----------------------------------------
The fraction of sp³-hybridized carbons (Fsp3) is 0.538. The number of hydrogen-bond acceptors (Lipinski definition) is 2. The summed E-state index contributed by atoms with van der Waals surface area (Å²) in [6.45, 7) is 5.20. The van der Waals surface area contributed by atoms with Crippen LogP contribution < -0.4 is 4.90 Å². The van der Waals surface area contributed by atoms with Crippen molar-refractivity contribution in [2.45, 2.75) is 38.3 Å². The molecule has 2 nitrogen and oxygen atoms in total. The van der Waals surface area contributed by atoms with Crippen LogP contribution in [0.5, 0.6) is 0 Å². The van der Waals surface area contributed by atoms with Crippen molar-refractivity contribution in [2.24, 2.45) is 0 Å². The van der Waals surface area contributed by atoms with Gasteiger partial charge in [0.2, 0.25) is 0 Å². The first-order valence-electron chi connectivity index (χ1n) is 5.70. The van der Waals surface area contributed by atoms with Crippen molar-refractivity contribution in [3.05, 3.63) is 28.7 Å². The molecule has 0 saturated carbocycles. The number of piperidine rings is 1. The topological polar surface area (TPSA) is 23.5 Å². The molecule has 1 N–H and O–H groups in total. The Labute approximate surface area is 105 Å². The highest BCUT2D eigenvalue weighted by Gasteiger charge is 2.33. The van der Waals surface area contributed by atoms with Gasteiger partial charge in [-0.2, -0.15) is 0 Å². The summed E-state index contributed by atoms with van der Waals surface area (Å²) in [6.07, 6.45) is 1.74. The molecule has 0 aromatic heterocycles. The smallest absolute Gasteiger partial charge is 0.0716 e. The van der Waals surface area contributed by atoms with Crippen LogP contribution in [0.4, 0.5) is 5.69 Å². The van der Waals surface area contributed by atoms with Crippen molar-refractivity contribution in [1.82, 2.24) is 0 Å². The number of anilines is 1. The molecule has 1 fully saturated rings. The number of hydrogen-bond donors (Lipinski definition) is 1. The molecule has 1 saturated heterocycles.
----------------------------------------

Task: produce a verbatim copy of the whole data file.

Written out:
The fraction of sp³-hybridized carbons (Fsp3) is 0.538. The number of hydrogen-bond acceptors (Lipinski definition) is 2. The summed E-state index contributed by atoms with van der Waals surface area (Å²) in [6.45, 7) is 5.20. The van der Waals surface area contributed by atoms with Crippen LogP contribution < -0.4 is 4.90 Å². The van der Waals surface area contributed by atoms with Crippen molar-refractivity contribution in [2.45, 2.75) is 38.3 Å². The molecule has 2 nitrogen and oxygen atoms in total. The van der Waals surface area contributed by atoms with Crippen LogP contribution in [0.5, 0.6) is 0 Å². The van der Waals surface area contributed by atoms with Crippen molar-refractivity contribution in [2.24, 2.45) is 0 Å². The van der Waals surface area contributed by atoms with Gasteiger partial charge in [0.2, 0.25) is 0 Å². The first-order valence-electron chi connectivity index (χ1n) is 5.70. The van der Waals surface area contributed by atoms with Crippen molar-refractivity contribution in [3.05, 3.63) is 28.7 Å². The molecule has 0 saturated carbocycles. The number of piperidine rings is 1. The topological polar surface area (TPSA) is 23.5 Å². The molecule has 1 N–H and O–H groups in total. The Labute approximate surface area is 105 Å². The highest BCUT2D eigenvalue weighted by Gasteiger charge is 2.33. The van der Waals surface area contributed by atoms with Gasteiger partial charge in [-0.2, -0.15) is 0 Å². The summed E-state index contributed by atoms with van der Waals surface area (Å²) in [6.07, 6.45) is 1.74. The molecule has 0 aromatic heterocycles. The smallest absolute Gasteiger partial charge is 0.0716 e. The van der Waals surface area contributed by atoms with Crippen LogP contribution in [0.4, 0.5) is 5.69 Å². The van der Waals surface area contributed by atoms with Crippen molar-refractivity contribution in [1.82, 2.24) is 0 Å². The number of anilines is 1. The molecule has 1 fully saturated rings. The number of hydrogen-bond donors (Lipinski definition) is 1. The molecule has 1 saturated heterocycles.